Who wouldn’t want to ride in springtime in Italy?
Who wouldn’t want to ride in Tuscany in springtime in Italy?
Who wouldn’t want to ride around Montepulciano, in Tuscany in springtime in Italy?
Ok, who wouldn’t want to ride on some Strade Bianche gravel roads, around Montepulciano, in Tuscany in springtime in Italy?
How about a ride in the Gran Fondo New York-Italia, on some Strade Bianche gravel roads, around Montepulciano, in Tuscany in springtime in Italy?
Tough assignment, but I’ll do it…
As with most travelling cyclists, I booked the smallest cheapest rental car available, hence the main challenge before the actual challenge was fitting the bike bag into the rear of a tiny Fiat.
Once on the road from Pisa to Montepulciano, the landscapes slowly transformed from pretty and interesting to jaw-dropping and mesmerizing. The last 10 minutes of the drive was on the route of the Fondo and the romanticism was beaten out of my mind by the brutal final few miles of successive steep ramps to the town, and that was without seeing the 18% final grunt to the finish.
I wondered if the safety testing of my Wave bars had covered riders chewing on them, or whether they would prove resistant to corrosive weeping.
Having picked up my race pack from an impressive organization, I did the right thing and went to bed for a siesta — or whatever the Italian version is. By the time I left for my vital pre-race meal all the restaurants were full and supermarkets shut. So, takeaway pizza and beer it was.
I’d been warned about Fondos. In the UK and Ireland, these events aren’t races, there are no prizes and it’s a nice friendly roll around the countryside with other cyclists. Within a minute of 1,200 riders rolling over the start line, I knew this was different. I caught the leading group after an exhilarating 5km chase and knew this was a race. It felt like a race, looked like a race and was as fast as a race.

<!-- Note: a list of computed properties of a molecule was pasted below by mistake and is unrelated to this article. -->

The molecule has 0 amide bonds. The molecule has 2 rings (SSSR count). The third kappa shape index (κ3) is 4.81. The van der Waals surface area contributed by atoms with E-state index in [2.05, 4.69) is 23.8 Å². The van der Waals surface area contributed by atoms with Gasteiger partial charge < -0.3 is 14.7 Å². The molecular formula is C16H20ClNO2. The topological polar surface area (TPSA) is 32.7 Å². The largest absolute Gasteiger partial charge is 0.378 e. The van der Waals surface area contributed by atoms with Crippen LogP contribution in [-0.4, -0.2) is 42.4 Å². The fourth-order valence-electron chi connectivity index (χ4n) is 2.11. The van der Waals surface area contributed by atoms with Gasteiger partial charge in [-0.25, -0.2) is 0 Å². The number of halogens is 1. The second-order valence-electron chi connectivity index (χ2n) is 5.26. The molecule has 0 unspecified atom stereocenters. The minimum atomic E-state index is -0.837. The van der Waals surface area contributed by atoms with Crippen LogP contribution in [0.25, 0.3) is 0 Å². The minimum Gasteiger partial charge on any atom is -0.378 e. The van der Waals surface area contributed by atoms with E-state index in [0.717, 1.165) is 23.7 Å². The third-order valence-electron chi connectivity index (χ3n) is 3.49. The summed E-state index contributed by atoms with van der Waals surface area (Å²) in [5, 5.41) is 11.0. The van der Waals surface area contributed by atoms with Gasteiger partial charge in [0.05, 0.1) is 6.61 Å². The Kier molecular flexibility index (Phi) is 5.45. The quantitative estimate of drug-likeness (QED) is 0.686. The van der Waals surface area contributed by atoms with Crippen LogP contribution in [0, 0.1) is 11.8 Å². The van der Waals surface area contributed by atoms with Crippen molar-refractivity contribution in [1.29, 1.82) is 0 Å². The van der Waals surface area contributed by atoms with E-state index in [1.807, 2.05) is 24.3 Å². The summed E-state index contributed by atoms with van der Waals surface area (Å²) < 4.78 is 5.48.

I wasn’t race fit. Gulp.
For the next 10km, I played the usual backwards roll through the group on the climbs, catch up after. Sit in for a while, and repeat.
Then I came to my senses and realized I wasn’t in the necessary condition to ride the whole event like I was race ready. I let the group go and breathed.
Then the first sector of famous white roads had me giddy. If I was 30 years younger and 15 kg lighter, and in any way talented, I’d love to race Strade Bianche. Perched on the tops of the Wave bars I was Whoop Van Aert. I actually felt like I could handle a bike and was passing a load of guys who had been dropping me on the climbs. This was the pattern for the full glorious day of magnificent cycling in Tuscany until the final 6km to the finish and the cruelly steep ramp to the finish line. Only for the spectators, I’d have walked. Or maybe even sat down.
I crossed the line. A wonderful event. A wonderful location. A wonderful organization. And proof that the Wave bars can resist being chewed on and wept over.
The following day I headed north and took in some more sectors of Strade Bianche around Siena under heavenly blue skies and weighed down by pasta and wine. No one to race, no one to catch, no one to drop me on climbs.
Just the sacred white Tuscan dust.
By Dave Smith
Contributor on cycling, training, and travel